So if you commission an accessibility audit, you should hope to get feedback that’s mostly in that third category—interactive widgets.

If you get feedback on document structure and other semantic issues with the HTML, you should fix those issues, sure, but you should also see what you can do to stop those issues going live again in the future. Perhaps you can add some steps in the build process. Or maybe it’s more about making sure the devs are aware of these low-hanging fruit. Or perhaps there’s a framework or content management system that’s stopping you from improving your HTML. Then you need to execute a plan for ditching that software.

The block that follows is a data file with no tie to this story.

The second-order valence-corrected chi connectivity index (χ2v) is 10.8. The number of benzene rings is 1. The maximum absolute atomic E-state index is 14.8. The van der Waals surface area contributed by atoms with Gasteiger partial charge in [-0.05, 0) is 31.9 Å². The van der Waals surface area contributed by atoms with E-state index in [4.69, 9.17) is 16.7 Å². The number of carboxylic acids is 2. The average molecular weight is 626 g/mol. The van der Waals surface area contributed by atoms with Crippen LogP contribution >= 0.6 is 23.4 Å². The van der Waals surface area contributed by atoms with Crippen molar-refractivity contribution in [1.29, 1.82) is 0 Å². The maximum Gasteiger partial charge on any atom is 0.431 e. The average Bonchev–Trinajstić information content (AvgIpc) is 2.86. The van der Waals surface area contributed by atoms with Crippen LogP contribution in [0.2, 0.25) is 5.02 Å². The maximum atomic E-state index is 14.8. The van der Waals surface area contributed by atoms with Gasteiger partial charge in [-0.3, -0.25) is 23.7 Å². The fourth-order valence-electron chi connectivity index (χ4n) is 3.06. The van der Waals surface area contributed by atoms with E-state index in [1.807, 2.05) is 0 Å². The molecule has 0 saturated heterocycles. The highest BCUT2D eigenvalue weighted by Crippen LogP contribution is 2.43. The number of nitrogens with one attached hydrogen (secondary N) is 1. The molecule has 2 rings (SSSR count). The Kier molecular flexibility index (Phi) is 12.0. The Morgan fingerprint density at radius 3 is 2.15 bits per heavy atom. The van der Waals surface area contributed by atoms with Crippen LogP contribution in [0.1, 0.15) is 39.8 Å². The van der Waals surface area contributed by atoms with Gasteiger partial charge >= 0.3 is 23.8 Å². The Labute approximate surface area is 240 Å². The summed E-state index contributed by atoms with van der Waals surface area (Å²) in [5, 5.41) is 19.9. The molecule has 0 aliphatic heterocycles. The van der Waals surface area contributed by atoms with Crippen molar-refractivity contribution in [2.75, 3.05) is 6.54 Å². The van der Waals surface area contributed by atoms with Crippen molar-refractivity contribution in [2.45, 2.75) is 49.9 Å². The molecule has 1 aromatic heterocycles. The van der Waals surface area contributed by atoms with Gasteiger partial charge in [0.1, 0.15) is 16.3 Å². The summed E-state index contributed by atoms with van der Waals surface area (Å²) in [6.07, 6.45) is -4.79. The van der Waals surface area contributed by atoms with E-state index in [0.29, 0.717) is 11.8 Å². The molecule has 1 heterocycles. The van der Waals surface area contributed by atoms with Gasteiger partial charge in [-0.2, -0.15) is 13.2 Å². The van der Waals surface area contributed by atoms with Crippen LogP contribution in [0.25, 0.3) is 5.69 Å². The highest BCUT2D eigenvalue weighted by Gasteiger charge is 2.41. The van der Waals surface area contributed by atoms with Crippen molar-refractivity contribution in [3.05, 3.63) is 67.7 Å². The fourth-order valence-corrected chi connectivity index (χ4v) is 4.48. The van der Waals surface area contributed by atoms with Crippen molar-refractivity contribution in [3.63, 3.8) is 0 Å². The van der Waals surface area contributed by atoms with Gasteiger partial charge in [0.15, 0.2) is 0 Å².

If you get feedback about colour contrast issues, just fixing the immediate problem isn’t going to address the underlying issue. There’s a process problem, or perhaps a communication issue. In that case, don’t look for a technical solution. A design system, for example, will not magically fix a workflow issue or route around the problem of designers and developers not talking to each other.

When you commission an accessibility audit, you want to make sure you’re getting the most out of it. Don’t squander it on issues that you can catch and fix yourself. Make sure that the bulk of the audit is being spent on the specific issues that are unique to your site.

Saturday, September 11th, 2021

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Friday, September 10th, 2021